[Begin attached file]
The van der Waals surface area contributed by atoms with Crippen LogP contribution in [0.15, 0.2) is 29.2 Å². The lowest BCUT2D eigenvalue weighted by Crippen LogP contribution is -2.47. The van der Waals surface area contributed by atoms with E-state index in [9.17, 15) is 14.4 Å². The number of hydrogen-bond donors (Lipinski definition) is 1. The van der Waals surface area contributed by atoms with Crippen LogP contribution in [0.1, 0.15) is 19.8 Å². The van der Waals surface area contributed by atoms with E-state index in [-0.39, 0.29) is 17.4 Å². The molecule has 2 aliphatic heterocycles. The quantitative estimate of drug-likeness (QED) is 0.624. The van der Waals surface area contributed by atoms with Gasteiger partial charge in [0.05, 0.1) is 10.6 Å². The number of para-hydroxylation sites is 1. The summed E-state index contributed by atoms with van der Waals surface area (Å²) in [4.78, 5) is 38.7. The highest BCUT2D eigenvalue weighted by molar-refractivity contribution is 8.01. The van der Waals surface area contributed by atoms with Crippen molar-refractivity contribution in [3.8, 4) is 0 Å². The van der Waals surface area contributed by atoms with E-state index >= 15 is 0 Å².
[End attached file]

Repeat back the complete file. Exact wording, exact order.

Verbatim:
The van der Waals surface area contributed by atoms with Crippen LogP contribution in [0.15, 0.2) is 29.2 Å². The lowest BCUT2D eigenvalue weighted by Crippen LogP contribution is -2.47. The van der Waals surface area contributed by atoms with E-state index in [9.17, 15) is 14.4 Å². The number of hydrogen-bond donors (Lipinski definition) is 1. The van der Waals surface area contributed by atoms with Crippen LogP contribution in [0.1, 0.15) is 19.8 Å². The van der Waals surface area contributed by atoms with E-state index in [-0.39, 0.29) is 17.4 Å². The molecule has 2 aliphatic heterocycles. The quantitative estimate of drug-likeness (QED) is 0.624. The van der Waals surface area contributed by atoms with Gasteiger partial charge in [0.05, 0.1) is 10.6 Å². The number of para-hydroxylation sites is 1. The summed E-state index contributed by atoms with van der Waals surface area (Å²) in [4.78, 5) is 38.7. The highest BCUT2D eigenvalue weighted by molar-refractivity contribution is 8.01. The van der Waals surface area contributed by atoms with Crippen molar-refractivity contribution in [3.8, 4) is 0 Å². The van der Waals surface area contributed by atoms with E-state index >= 15 is 0 Å².